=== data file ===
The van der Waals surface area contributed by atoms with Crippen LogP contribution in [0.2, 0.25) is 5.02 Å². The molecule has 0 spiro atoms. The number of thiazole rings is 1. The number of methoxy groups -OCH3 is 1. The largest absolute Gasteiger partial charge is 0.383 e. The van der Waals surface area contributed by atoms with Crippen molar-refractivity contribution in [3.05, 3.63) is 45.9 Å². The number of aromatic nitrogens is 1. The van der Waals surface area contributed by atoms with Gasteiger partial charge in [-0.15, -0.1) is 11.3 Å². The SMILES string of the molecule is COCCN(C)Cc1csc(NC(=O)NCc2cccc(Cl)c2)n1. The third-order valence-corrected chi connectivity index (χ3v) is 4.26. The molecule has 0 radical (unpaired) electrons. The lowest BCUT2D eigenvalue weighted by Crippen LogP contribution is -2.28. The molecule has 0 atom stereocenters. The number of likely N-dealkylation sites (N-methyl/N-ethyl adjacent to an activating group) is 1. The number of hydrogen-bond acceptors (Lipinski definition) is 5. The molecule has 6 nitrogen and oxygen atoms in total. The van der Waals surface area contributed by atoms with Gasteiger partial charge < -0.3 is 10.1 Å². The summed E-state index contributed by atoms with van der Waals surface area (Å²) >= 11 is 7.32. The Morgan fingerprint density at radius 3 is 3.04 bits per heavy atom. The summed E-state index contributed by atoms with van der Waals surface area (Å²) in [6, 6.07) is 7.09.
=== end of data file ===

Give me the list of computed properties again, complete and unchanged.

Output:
The van der Waals surface area contributed by atoms with Crippen LogP contribution in [0.2, 0.25) is 5.02 Å². The molecule has 0 spiro atoms. The number of thiazole rings is 1. The number of methoxy groups -OCH3 is 1. The largest absolute Gasteiger partial charge is 0.383 e. The van der Waals surface area contributed by atoms with Crippen molar-refractivity contribution in [3.05, 3.63) is 45.9 Å². The number of aromatic nitrogens is 1. The van der Waals surface area contributed by atoms with Gasteiger partial charge in [-0.15, -0.1) is 11.3 Å². The SMILES string of the molecule is COCCN(C)Cc1csc(NC(=O)NCc2cccc(Cl)c2)n1. The third-order valence-corrected chi connectivity index (χ3v) is 4.26. The molecule has 0 radical (unpaired) electrons. The lowest BCUT2D eigenvalue weighted by Crippen LogP contribution is -2.28. The molecule has 0 atom stereocenters. The number of likely N-dealkylation sites (N-methyl/N-ethyl adjacent to an activating group) is 1. The number of hydrogen-bond acceptors (Lipinski definition) is 5. The molecule has 6 nitrogen and oxygen atoms in total. The van der Waals surface area contributed by atoms with Gasteiger partial charge < -0.3 is 10.1 Å². The summed E-state index contributed by atoms with van der Waals surface area (Å²) >= 11 is 7.32. The Morgan fingerprint density at radius 3 is 3.04 bits per heavy atom. The summed E-state index contributed by atoms with van der Waals surface area (Å²) in [6, 6.07) is 7.09.